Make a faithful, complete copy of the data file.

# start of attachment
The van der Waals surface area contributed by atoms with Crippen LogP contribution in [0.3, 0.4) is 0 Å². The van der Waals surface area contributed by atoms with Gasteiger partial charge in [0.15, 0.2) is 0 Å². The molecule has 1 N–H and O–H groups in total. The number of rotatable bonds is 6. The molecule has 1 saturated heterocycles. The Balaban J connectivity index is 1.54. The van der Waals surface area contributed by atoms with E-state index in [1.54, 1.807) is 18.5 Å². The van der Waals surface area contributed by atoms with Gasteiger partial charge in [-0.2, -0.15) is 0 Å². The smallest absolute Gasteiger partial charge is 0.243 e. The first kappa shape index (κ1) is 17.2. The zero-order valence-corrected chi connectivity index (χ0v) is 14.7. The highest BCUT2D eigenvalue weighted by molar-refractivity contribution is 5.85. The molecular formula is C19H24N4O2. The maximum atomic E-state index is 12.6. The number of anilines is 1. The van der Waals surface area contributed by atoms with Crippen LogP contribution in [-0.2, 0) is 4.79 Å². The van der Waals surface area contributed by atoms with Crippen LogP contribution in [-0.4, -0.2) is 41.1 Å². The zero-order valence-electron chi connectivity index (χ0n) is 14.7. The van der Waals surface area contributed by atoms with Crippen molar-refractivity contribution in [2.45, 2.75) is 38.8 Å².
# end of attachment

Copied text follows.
The van der Waals surface area contributed by atoms with Crippen LogP contribution in [0.3, 0.4) is 0 Å². The van der Waals surface area contributed by atoms with Gasteiger partial charge in [0.15, 0.2) is 0 Å². The molecule has 1 N–H and O–H groups in total. The number of rotatable bonds is 6. The molecule has 1 saturated heterocycles. The Balaban J connectivity index is 1.54. The van der Waals surface area contributed by atoms with E-state index in [1.54, 1.807) is 18.5 Å². The van der Waals surface area contributed by atoms with Gasteiger partial charge in [-0.2, -0.15) is 0 Å². The smallest absolute Gasteiger partial charge is 0.243 e. The first kappa shape index (κ1) is 17.2. The zero-order valence-corrected chi connectivity index (χ0v) is 14.7. The highest BCUT2D eigenvalue weighted by molar-refractivity contribution is 5.85. The molecular formula is C19H24N4O2. The maximum atomic E-state index is 12.6. The number of anilines is 1. The van der Waals surface area contributed by atoms with Crippen LogP contribution in [-0.2, 0) is 4.79 Å². The van der Waals surface area contributed by atoms with Crippen LogP contribution in [-0.4, -0.2) is 41.1 Å². The zero-order valence-electron chi connectivity index (χ0n) is 14.7. The van der Waals surface area contributed by atoms with Crippen molar-refractivity contribution in [2.45, 2.75) is 38.8 Å².